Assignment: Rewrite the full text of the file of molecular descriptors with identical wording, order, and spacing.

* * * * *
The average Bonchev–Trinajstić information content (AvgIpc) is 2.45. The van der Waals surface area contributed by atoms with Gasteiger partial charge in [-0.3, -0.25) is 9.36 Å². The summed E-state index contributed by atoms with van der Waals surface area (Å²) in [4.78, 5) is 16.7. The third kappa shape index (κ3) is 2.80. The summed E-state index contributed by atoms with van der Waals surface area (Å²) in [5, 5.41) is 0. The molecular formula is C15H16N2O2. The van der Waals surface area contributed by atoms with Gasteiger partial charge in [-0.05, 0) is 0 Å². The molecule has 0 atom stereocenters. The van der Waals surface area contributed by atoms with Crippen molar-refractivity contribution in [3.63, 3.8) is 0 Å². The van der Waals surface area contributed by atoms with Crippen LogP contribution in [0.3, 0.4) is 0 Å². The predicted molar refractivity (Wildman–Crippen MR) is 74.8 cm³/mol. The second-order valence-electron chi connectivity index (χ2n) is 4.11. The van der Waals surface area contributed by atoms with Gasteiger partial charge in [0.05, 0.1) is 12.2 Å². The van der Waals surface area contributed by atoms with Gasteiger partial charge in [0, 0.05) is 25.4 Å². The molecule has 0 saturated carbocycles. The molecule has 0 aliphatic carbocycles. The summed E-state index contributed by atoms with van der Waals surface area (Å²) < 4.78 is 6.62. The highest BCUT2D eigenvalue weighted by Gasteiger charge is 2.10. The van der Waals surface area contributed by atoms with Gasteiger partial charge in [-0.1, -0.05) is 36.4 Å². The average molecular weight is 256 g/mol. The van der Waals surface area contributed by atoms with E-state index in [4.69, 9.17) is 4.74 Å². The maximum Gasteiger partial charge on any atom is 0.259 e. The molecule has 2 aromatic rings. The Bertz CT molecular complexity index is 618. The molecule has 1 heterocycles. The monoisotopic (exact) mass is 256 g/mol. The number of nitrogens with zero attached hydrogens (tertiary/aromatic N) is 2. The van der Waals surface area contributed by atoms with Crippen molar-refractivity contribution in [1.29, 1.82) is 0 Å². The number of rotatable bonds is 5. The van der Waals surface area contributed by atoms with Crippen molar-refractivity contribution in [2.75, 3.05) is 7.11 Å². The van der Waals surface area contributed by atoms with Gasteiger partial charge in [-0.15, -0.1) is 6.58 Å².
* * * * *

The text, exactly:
The average Bonchev–Trinajstić information content (AvgIpc) is 2.45. The van der Waals surface area contributed by atoms with Gasteiger partial charge in [-0.3, -0.25) is 9.36 Å². The summed E-state index contributed by atoms with van der Waals surface area (Å²) in [4.78, 5) is 16.7. The third kappa shape index (κ3) is 2.80. The summed E-state index contributed by atoms with van der Waals surface area (Å²) in [5, 5.41) is 0. The molecular formula is C15H16N2O2. The van der Waals surface area contributed by atoms with Gasteiger partial charge in [-0.05, 0) is 0 Å². The molecule has 0 atom stereocenters. The van der Waals surface area contributed by atoms with Crippen molar-refractivity contribution in [3.63, 3.8) is 0 Å². The van der Waals surface area contributed by atoms with Crippen LogP contribution in [0.3, 0.4) is 0 Å². The predicted molar refractivity (Wildman–Crippen MR) is 74.8 cm³/mol. The second-order valence-electron chi connectivity index (χ2n) is 4.11. The van der Waals surface area contributed by atoms with Gasteiger partial charge in [0.05, 0.1) is 12.2 Å². The van der Waals surface area contributed by atoms with Gasteiger partial charge in [0, 0.05) is 25.4 Å². The molecule has 0 saturated carbocycles. The molecule has 0 aliphatic carbocycles. The summed E-state index contributed by atoms with van der Waals surface area (Å²) < 4.78 is 6.62. The highest BCUT2D eigenvalue weighted by Gasteiger charge is 2.10. The van der Waals surface area contributed by atoms with Gasteiger partial charge in [-0.1, -0.05) is 36.4 Å². The average molecular weight is 256 g/mol. The van der Waals surface area contributed by atoms with E-state index in [4.69, 9.17) is 4.74 Å². The maximum Gasteiger partial charge on any atom is 0.259 e. The molecule has 2 aromatic rings. The Bertz CT molecular complexity index is 618. The molecule has 1 heterocycles. The monoisotopic (exact) mass is 256 g/mol. The number of nitrogens with zero attached hydrogens (tertiary/aromatic N) is 2. The van der Waals surface area contributed by atoms with Crippen molar-refractivity contribution in [1.29, 1.82) is 0 Å². The number of rotatable bonds is 5. The van der Waals surface area contributed by atoms with Crippen molar-refractivity contribution in [2.75, 3.05) is 7.11 Å². The van der Waals surface area contributed by atoms with Gasteiger partial charge in [-0.15, -0.1) is 6.58 Å².